Quick quiz for you: How many times can you listen to a winery’s PR guy mention Robert Parker scores before you want to shove wine barrel bungs into your ears to drown out all sound?
For me, the answer is “somewhere around 25 times,” which is about the amount I endured in the impressive underground barrel storage area of Errazuriz during my recent visit to Chile. I certainly don’t blame their PR for dousing me with the Robert Parker score hose during my visit – Errazuriz are clearly (and justifiably) proud of the accolades that their wines have received; they’ve been at the production of high-end, “icon” wines longer than just about anybody else in Chile, after all. But… what I had a difficult time with was the relentlessness with which that stream of scores was trained at my poor, unsuspecting ears.
God knows I don’t hate Parker, and I don’t hate wine scores (I find them very limiting, and rife for misuse, but don’t hate them). While I find Parker’s palate prefers wines that, to me, come off a bit on the brutish side (and quite a few of Errazuriz’s releases fall into that category), I’m sure plenty of people who like the higher-scoring Parker selections likely find my highly-rated selections on the tepid, shy side.
All further proof that you owe it to yourself to learn your own taste preferences before following the advice of critics too closely, I suppose.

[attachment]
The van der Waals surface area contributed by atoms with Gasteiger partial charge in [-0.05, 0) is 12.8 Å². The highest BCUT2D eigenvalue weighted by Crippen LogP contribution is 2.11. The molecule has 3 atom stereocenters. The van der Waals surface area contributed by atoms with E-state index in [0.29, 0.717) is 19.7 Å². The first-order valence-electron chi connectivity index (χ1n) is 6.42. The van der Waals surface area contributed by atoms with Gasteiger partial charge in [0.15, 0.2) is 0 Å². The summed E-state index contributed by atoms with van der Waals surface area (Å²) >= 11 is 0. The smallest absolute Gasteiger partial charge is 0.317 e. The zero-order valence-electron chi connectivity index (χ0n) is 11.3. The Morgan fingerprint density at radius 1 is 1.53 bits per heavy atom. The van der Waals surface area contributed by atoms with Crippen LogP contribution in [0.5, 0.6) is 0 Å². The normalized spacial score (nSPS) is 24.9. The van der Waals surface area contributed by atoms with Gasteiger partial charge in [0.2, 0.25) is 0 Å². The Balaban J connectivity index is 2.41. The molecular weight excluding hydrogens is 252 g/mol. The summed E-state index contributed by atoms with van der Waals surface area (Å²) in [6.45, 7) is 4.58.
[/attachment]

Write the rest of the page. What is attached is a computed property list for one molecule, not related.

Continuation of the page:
Anyway… back to the cellar of PR pain…
I actually tried to derail said PR person by mentioning (when we were discussing Bordeaux wine prices versus those of Chile’s finest reds) that I’d interviewed Parker fairly recently. I figured what the hell, maybe telling him I’d had contact with Parker would at least change the context of the current discussion about Parker. Nope – that tactic had about the same effect as trying to stop a charging elephant with a grade-school-classroom-grade spitball. So I turned it into a learning opportunity, and the lesson was this:
It wasn’t helping the oppressive vibe any that day that the icon winery at Errazuriz is impressively imposing in its starkness, or that the barrel rooms have brick and calcareous rock that measures up to two and a half inches thick in some places – while good for withstanding Chile’s earthquakes, the whole thing came off as being a bit too overwhelming, and it all felt just a tad old school.
Quite a marked contrast to the experience I had just a few hours earlier when visiting Errazuriz’s western vineyard location, the gorgeous Chilhue Manzanar (“seagull’s place” in Mapudungun, the language of the region’s indigenous Mapuche people) 120 km northwest of Santiago, and mere 12 km from the Pacific ocean…
It was at the picturesque Aconcagua vineyard earlier that same day that one of Errazuriz’s newest hires, the young Carolina Herrera (not that Carolina Herrera!), showed me around the location that marks the company’s westernmost (and coolest, thanks to the proximity to the Pacific’s cooling breezes and fog) vine holdings. The Errazuriz vineyards start here, where the grapes are used for the Arboleda (Carolina’s main focus) and Seña wines, and then stretch eastward along the Rio Aconcagua through the Valle de Aconcagua, towards the city of Panquehue in Las Vertientes (it’s in that area the grapes are grown for the company’s Max Reserva line of wines and one of their flagships, the Don Maximiano Founder’s Reserve).